Persistent Postprandial Angina in a Patient With Gastroesophageal Reflux Disease: A Diagnostic Dilemma


North Florida


North Florida Regional Medical Center

Document Type

Case Report

Publication Date



coronary steal, angiography, coronary artery disease, post-prandial pain, angina, pci, case report


Cardiology | Cardiovascular Diseases | Digestive System Diseases | Internal Medicine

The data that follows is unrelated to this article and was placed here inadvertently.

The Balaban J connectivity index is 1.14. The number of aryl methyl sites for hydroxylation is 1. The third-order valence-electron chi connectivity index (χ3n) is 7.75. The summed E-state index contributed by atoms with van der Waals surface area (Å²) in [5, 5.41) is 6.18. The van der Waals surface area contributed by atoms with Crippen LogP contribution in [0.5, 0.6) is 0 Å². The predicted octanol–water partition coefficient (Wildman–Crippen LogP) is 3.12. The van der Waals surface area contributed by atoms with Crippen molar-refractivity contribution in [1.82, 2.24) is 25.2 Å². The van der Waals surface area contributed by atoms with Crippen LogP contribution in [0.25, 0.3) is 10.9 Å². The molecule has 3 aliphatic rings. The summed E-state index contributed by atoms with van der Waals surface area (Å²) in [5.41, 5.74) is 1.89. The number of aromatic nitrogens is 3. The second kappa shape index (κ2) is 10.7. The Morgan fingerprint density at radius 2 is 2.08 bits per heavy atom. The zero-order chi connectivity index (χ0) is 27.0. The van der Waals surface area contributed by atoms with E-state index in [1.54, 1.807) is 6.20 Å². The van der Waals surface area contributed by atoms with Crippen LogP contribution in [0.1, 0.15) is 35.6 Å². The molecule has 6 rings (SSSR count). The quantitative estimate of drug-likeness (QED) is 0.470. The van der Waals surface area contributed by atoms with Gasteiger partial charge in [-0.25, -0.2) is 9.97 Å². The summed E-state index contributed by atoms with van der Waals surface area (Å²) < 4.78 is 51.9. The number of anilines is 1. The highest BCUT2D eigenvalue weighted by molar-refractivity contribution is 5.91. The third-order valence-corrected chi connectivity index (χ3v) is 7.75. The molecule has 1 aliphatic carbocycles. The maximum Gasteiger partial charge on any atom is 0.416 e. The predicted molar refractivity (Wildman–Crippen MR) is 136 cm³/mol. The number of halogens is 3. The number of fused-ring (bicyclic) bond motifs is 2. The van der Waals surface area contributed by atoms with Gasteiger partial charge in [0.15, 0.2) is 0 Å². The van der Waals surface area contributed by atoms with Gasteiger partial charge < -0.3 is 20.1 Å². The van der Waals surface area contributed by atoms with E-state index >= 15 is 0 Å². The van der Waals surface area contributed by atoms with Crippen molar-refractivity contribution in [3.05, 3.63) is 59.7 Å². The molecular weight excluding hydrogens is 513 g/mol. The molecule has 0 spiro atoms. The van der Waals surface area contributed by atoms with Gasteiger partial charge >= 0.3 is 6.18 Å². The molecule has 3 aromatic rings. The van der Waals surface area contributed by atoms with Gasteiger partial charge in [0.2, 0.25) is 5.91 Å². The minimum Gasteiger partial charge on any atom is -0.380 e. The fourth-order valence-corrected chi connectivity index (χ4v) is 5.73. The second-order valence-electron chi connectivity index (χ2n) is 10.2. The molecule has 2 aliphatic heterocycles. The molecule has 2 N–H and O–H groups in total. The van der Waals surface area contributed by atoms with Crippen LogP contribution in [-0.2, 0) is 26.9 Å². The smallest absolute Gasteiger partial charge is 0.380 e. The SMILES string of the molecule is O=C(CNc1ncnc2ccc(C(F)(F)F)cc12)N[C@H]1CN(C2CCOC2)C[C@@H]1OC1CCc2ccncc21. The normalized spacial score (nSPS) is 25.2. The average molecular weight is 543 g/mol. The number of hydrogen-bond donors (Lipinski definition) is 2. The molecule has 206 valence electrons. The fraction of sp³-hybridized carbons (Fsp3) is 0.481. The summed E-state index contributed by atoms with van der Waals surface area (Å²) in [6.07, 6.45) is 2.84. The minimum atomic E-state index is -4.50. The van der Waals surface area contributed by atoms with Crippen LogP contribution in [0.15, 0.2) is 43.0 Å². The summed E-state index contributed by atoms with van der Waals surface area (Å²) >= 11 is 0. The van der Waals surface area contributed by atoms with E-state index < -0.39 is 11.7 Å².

Chest pain (CP) is a common reason for visits to the emergency department (ED). The underlying etiology of a good number of cases of CP can be diagnosed with adequate history taking and routine laboratory testing. However, atypical presentations of CP, in the settings of other causes of CP such as gastroesophageal reflux disease (GERD), can sometimes be tricky to diagnose with only routine lab tests and electrocardiogram (EKG). Herein, we present a 73-year-old male with a history of GERD and coronary artery disease who presented to our ED complaining of postprandial CP unaffected by exertion or rest. Initially, his symptoms were thought to be GERD-related but other heart-related causes of CP were considered due to the persistence of his CP postprandially. A cardiac stress test was subsequently done to rule out possible cardiac causes of his CP. His stress test was abnormal prompting heart catheterization that showed almost complete occlusion of his left anterior descending (LAD) and left circumflex (LCx) arteries. His symptoms resolved post-catheterization/stenting of his LAD and LCx arteries. He was later discharged unconditionally. His presentation highlights the required vigilance physicians must maintain when interrogating CP, even when other non-cardiac-related causes seem more plausible.

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